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This course provides in-depth training on Camera Raw 7, the Photoshop CS6 component that enables photographers to open and manipulate raw format images. Raw images are minimally processed in the camera; they're effectively the exact data recorded by the camera's sensor. Author Chris Orwig shows you how to control a raw image's appearance—exposure, shadow and highlight detail, color balance, and sharpness—with far more precision than is possible with JPEG images. The course also introduces the new workflow procedures and technical concepts and issues associated with raw content, so that photographers can best leverage this powerful format.
So far we've taken a look at how we can use the Adjustment Brush in order to make bigger or broader adjustments, say to exposure or to working with backgrounds. Well, here we're going to focus on something specific. We're going to look at how we can work with the Adjustment Brush and say improve the eyes or change the eyes. This is a photograph of my daughter, Annie. Let's zoom in on this picture, if you can grab the Zoom Tool, we'll click a few times so that we can focus in on one area of our picture. Then next, let's press the K key to select the Adjustment Brush, and here what I want to do with the eyes is I'm going to change the overall color, the contrast, the clarity.
In order to do that, let's first click on the Plus icon for Exposure, just so we have a slight increase in Exposure, we'll then dial in the rest of the adjustments after the fact. Next, we'll scroll down. Here in regards to our Brush Size and Feather, it's really hard to know how to change these options. We want to turn Auto Mask off, but how big should my brush be or how much Feather? I don't know. So position your cursor over the image, over the small area that you want to modify. Here you can see my brush is way too big, so I'll press the Left Bracket key in order to decrease the size of the brush, or we can go back to the Size slider.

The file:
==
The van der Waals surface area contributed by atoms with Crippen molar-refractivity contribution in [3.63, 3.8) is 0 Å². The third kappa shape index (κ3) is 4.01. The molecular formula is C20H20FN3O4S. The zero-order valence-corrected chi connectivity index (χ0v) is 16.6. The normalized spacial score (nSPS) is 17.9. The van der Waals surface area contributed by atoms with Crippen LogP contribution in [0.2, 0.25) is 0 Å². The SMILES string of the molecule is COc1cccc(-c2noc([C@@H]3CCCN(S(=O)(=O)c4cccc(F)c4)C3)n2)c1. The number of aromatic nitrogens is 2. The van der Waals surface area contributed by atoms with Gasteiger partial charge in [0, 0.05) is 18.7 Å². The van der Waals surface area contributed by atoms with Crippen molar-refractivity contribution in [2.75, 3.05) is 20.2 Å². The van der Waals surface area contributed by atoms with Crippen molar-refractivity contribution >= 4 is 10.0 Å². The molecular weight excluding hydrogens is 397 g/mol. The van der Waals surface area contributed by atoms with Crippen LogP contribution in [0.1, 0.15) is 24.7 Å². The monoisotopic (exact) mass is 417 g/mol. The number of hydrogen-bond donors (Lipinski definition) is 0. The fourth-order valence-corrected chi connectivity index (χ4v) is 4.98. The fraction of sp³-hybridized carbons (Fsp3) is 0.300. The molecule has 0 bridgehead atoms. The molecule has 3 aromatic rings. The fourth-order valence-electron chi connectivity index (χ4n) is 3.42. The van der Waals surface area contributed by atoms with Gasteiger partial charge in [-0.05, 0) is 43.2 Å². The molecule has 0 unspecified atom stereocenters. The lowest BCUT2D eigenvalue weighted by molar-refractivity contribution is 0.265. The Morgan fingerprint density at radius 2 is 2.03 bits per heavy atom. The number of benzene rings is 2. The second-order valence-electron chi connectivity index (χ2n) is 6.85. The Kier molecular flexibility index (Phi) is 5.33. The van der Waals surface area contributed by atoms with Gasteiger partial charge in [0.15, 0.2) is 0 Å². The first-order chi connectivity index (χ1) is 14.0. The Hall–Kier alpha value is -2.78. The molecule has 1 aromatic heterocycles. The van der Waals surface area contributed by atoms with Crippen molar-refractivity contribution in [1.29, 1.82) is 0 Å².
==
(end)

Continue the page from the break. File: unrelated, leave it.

I always like pressing those shortcut keys, because they help me get to exactly what I need. Now once your brush gets down to a really small size, you may not be able to see the Feather amount. So how then can we change that? Well, you can change your Feather by clicking on the Shift key and then pressing Left Bracket to decrease the Feather or Shift+Right Bracket to increase it. Because you can't see it here, because the brush is so small, we're just going to have to assume that it's there. You may want to dial this in with the slider or you may want to use the shortcuts.
Next, I want to start to paint around. In this case, because the shape of the eye is round, you can see I'm trying to follow that shape. You want to be really careful to follow the Flow and the Shape of whatever object it is that you're trying to work on. Well, now here the eyes are bright, perhaps too bright. We can see that if we go back to our Exposure slider, we can then control the brightness of the eyes. Well, now that we have that, the next thing that I want to do is increase my Contrast a little bit. Also, I want to bring in some Sharpness, I want to have a little bit more detail there, and some Clarity.